Open Journal of Applied Sciences
Vol.05 No.10(2015), Article ID:60775,9 pages

The Entropy Law and the Impossibility of Perpetual Economic Growth

Henrique N. Sá Earp1, Ademar R. Romeiro2

1Unicamp-Institute of Mathematics, Campinas, Brazil

2Unicamp-Institute of Economics, Campinas, Brazil


Copyright © 2015 by authors and Scientific Research Publishing Inc.

This work is licensed under the Creative Commons Attribution International License (CC BY).

Received 27 August 2015; accepted 26 October 2015; published 29 October 2015


Every production-recycling iteration accumulates an inevitable proportion of its matter-energy in the environment, lest the production process itself will be a system in perpetual motion, violating the second law of Thermodynamics. Such high-entropy matter depletes finite stocks of ecosystem services provided by the ecosphere, hence is incompatible with the long-term growth in the material scale of the economic process. Moreover, the complex natural systems governing such stocks respond to depletion by possibly sudden environmental transitions, thus hindering markets' very ability to adapt to the new equilibrium conditions. Consequently, uncertainty of critical resilience thresholds constrains material economic growth.


Entropy, Perpetual Growth, Zero Growth, Ecosystem Resilience

The law that entropy always increases holds, I think, the supreme position among the laws of Nature. If someone points out to you that your pet theory of the universe is in disagreement with Maxwell’s equa- tions-then so much the worse for Maxwell’s equations. If it is found to be contradicted by observation-well, these experimentalists do bungle things sometimes. But if your theory is found to be against the second law of thermodynamics I can give you no hope; there is nothing for it but to collapse in deepest humiliation.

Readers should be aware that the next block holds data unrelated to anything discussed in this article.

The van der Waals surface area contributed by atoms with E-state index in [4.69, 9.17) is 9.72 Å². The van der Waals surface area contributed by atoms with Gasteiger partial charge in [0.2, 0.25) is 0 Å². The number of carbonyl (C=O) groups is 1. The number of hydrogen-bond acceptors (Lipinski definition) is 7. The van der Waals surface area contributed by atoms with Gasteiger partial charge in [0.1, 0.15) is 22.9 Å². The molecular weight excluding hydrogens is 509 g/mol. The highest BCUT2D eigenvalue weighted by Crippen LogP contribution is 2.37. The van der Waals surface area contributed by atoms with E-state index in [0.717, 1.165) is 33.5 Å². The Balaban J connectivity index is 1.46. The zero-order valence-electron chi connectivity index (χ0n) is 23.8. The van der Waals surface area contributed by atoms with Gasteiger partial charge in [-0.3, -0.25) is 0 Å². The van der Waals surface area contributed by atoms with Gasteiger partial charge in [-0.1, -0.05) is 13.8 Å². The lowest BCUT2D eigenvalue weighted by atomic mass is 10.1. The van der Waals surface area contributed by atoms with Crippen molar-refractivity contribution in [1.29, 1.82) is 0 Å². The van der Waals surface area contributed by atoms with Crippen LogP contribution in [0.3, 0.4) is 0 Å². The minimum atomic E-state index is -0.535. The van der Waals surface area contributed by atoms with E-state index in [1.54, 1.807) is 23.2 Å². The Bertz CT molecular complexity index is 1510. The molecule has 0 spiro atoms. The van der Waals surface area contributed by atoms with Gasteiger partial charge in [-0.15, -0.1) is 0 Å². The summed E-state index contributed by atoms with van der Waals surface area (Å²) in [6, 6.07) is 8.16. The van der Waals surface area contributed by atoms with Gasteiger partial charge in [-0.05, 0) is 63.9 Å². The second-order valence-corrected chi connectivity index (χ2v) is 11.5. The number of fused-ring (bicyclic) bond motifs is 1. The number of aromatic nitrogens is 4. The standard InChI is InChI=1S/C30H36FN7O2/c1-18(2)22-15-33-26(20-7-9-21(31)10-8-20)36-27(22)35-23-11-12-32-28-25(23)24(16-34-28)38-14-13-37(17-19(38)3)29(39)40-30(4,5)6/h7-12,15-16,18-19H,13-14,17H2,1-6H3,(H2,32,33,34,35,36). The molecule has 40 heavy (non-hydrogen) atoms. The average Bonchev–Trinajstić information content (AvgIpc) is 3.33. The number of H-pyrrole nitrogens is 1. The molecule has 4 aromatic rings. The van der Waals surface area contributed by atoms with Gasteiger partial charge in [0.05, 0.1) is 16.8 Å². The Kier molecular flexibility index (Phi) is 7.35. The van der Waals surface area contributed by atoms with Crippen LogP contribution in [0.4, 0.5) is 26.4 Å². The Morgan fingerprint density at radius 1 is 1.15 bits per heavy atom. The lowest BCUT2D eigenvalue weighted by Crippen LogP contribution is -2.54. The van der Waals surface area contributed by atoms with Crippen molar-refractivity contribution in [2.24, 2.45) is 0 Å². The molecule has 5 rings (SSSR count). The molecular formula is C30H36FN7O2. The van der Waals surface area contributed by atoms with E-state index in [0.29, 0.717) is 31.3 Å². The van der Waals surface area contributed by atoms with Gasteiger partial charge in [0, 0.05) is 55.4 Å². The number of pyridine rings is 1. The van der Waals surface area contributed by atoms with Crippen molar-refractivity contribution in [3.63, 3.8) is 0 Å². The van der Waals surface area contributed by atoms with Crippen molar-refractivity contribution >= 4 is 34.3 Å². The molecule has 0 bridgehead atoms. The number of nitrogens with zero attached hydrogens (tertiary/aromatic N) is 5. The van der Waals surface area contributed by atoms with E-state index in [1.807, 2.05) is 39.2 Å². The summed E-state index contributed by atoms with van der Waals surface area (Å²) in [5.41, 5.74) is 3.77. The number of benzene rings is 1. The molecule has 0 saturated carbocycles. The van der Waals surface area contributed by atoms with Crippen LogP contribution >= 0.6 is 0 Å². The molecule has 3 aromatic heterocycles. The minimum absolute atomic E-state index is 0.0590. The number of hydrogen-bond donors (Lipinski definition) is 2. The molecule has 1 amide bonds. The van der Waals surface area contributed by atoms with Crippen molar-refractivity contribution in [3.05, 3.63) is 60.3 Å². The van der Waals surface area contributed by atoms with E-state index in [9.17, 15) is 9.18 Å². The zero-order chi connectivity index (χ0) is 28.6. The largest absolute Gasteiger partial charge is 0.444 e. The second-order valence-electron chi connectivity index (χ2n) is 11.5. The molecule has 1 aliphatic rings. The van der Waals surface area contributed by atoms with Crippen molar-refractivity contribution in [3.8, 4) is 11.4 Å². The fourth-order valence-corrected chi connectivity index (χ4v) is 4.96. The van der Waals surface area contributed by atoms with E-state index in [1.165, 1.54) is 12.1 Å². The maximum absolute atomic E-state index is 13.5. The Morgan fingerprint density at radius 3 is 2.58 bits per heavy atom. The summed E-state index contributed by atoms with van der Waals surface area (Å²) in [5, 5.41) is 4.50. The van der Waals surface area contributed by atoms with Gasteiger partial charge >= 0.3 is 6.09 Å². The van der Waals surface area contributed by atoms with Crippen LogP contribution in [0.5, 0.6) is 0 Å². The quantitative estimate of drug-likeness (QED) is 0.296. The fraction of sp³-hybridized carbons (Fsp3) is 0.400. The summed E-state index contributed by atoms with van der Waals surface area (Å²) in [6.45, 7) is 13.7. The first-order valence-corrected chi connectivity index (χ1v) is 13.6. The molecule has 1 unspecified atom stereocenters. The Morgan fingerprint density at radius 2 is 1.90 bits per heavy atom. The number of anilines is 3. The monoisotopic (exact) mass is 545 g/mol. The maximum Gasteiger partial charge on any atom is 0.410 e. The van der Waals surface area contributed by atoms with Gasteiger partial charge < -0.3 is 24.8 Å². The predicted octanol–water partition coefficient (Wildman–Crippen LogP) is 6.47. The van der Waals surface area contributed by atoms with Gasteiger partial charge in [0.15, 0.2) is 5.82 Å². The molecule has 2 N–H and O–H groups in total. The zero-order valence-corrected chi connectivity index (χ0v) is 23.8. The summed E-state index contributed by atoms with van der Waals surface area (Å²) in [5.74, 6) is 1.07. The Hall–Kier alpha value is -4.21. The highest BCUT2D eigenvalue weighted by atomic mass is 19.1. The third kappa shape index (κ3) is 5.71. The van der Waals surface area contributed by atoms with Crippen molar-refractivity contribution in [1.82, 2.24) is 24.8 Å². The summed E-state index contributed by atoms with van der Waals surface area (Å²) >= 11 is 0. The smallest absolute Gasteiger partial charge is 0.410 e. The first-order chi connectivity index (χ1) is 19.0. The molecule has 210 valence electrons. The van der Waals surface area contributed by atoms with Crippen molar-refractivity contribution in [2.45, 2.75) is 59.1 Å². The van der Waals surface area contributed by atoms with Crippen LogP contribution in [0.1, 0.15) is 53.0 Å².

Sir Arthur S. Eddington (1927)

1. Introduction

A systematic treatment of environment, or natural resources, as a production factor is relatively recent in economic literature. The pioneering work of Harold Hotelling on the economics of exhaustible resources [1] had a limited impact until the environmental awareness in the sixties, culminating with the publication of Limits to Growth (1972). Robert Solow’s much quoted Richard T. Ely Lecture [2] , reflecting the current state of the art on the subject, was built on it. Solow’s insights, in turn, have remained a reference in the mainstream literature, providing the theoretical arguments for the concept of “weak sustainability”.

The main issue he had proposed to deal with was not the exhaustibility of natural resources in itself as a limit to the economic process, but the optimal social management of stocks of non-renewable but essential resources. The Laws of Thermodynamics were invoked at the onset to explain why materials recycling could not prevent the eventual exhaustion of all non-renewable resources and, indeed, why eventually the whole life on earth would come to an end. Hotelling’s rule was seen as a necessary condition for efficiency, and therefore for social optimality, but not a sufficient one. There were reasons for Solow to expect market interest rates to surpass the social rate of time preference, leading to an exceedingly fast market consumption of exhaustible resources. Therefore corrective public intervention should be brought in to slow down and stretch out the exploitation of the resource pool. Moreover, there can also be several patterns of exploitation of the exhaustible-resource pool which obey Hotelling’s fundamental principle myopically in the short term, but are wrong in the long term, implying markets need a reasonably accurate view of the long-term prospects.

More specifically, Solow pointed two conditions that could guarantee intergenerational equity in the access to the exhaustible-resource pool in the long run: first, the likelihood of technical progress, especially natural resource-saving advances―what is called today ecological efficiency of the production process (e.g. some innovation reducing losses of ore in mining or smelting); second, the degree of substitutability of exhaustible resources by other factors of production, notably labor and reproducible capital (e.g. homeowners increasing expenditures on insulation to save on fuel costs, thus substituting fiberglass for heating oil).